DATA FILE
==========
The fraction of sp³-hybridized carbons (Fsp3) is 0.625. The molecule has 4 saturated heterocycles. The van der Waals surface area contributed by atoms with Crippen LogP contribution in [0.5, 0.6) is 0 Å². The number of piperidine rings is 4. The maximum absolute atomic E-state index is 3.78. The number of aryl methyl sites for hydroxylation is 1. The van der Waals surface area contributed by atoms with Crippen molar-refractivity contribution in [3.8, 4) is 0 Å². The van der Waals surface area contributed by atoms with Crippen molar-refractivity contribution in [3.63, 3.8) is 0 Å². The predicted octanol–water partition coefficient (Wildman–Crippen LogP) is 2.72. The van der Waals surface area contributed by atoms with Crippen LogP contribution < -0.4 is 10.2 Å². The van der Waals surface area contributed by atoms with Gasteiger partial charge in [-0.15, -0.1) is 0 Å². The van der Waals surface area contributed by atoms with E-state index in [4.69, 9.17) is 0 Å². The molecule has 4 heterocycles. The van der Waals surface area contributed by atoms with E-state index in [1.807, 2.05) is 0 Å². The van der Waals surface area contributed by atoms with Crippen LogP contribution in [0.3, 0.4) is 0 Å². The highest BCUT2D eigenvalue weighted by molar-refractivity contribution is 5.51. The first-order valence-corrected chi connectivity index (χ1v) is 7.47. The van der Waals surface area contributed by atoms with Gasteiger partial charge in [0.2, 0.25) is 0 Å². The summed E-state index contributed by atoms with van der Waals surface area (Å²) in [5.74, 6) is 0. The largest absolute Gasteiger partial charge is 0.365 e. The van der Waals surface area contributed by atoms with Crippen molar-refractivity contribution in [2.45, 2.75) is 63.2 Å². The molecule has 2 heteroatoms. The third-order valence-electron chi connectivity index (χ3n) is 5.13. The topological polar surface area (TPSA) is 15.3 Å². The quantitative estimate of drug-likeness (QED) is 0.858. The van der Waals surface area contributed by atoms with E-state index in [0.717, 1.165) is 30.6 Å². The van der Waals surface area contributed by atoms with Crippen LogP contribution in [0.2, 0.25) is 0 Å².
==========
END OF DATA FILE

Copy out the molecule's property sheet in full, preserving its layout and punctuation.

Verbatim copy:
The fraction of sp³-hybridized carbons (Fsp3) is 0.625. The molecule has 4 saturated heterocycles. The van der Waals surface area contributed by atoms with Crippen LogP contribution in [0.5, 0.6) is 0 Å². The number of piperidine rings is 4. The maximum absolute atomic E-state index is 3.78. The number of aryl methyl sites for hydroxylation is 1. The van der Waals surface area contributed by atoms with Crippen molar-refractivity contribution in [3.8, 4) is 0 Å². The van der Waals surface area contributed by atoms with Crippen molar-refractivity contribution in [3.63, 3.8) is 0 Å². The predicted octanol–water partition coefficient (Wildman–Crippen LogP) is 2.72. The van der Waals surface area contributed by atoms with Crippen LogP contribution < -0.4 is 10.2 Å². The van der Waals surface area contributed by atoms with Gasteiger partial charge in [-0.15, -0.1) is 0 Å². The van der Waals surface area contributed by atoms with E-state index in [4.69, 9.17) is 0 Å². The molecule has 4 heterocycles. The van der Waals surface area contributed by atoms with E-state index in [1.807, 2.05) is 0 Å². The van der Waals surface area contributed by atoms with Crippen LogP contribution in [0.3, 0.4) is 0 Å². The highest BCUT2D eigenvalue weighted by molar-refractivity contribution is 5.51. The first-order valence-corrected chi connectivity index (χ1v) is 7.47. The van der Waals surface area contributed by atoms with Gasteiger partial charge in [0.2, 0.25) is 0 Å². The summed E-state index contributed by atoms with van der Waals surface area (Å²) in [5.74, 6) is 0. The largest absolute Gasteiger partial charge is 0.365 e. The van der Waals surface area contributed by atoms with Crippen molar-refractivity contribution in [2.45, 2.75) is 63.2 Å². The molecule has 2 heteroatoms. The third-order valence-electron chi connectivity index (χ3n) is 5.13. The topological polar surface area (TPSA) is 15.3 Å². The quantitative estimate of drug-likeness (QED) is 0.858. The van der Waals surface area contributed by atoms with E-state index in [0.717, 1.165) is 30.6 Å². The van der Waals surface area contributed by atoms with Crippen LogP contribution in [0.2, 0.25) is 0 Å².